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Radio Daily Schedule

KQED Public Radio: Friday, November 30, 2012

88.5 FM San Francisco •  89.3 FM Sacramento

Schedule is subject to change. Please visit kqed.org/tv/schedules/daily for the most up-to-date info.

Friday, November 30, 2012
  • 12:00 am
    All Things Considered Syria Internet Outage Early Thursday morning, the Internet in Syria went dark. Technology analysts suspect the Syrian government was behind the action, perhaps as part of an effort to blunt advances by rebel forces. Governments in recent years have become more mindful of the potentially subversive power of the Internet and also more knowledgeable about how to shut it down. The outage in Syria underscores the importance of current disputes over who should control the global Internet. That issue is the focus of a major international conference next week in Dubai.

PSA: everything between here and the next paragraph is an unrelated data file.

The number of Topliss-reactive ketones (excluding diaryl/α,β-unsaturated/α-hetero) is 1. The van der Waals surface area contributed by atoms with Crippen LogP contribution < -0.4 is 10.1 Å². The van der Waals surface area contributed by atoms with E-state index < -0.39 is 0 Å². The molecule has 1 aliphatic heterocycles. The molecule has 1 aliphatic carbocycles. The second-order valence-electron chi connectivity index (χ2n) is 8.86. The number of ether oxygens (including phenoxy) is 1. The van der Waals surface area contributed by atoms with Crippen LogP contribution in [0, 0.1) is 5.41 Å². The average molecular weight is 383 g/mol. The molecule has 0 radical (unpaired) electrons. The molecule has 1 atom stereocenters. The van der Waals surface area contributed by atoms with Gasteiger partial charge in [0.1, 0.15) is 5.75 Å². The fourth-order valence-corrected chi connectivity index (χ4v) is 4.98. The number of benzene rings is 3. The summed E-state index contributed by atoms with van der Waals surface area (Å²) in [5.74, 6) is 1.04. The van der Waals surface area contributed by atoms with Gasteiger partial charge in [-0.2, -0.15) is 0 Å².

• 1:00 am
  • 2:00 am
    Radio Specials Intelligence Squared U.S. Should Drugs Be Legalized? -- It was 1971 when President Richard Nixon declared a "war on drugs" - and $2.5 trillion later, drug use is half of what it was 30 years ago. Yet, 22 million Americans still use illegal drugs. Now, with the highest incarceration rate in the world, is it time to legalize drugs or is this a war that we're winning? The Oxford-style debate program takes up whether drugs should be legalized.
  • 3:00 am
    Morning Edition Immigration and Congress As Congress works through its lame duck session, immigration is back on the table. Republican Congressman Raul Labrador wants to change the laws gradually. He says members of Congress won't agree on a comprehensive overhaul.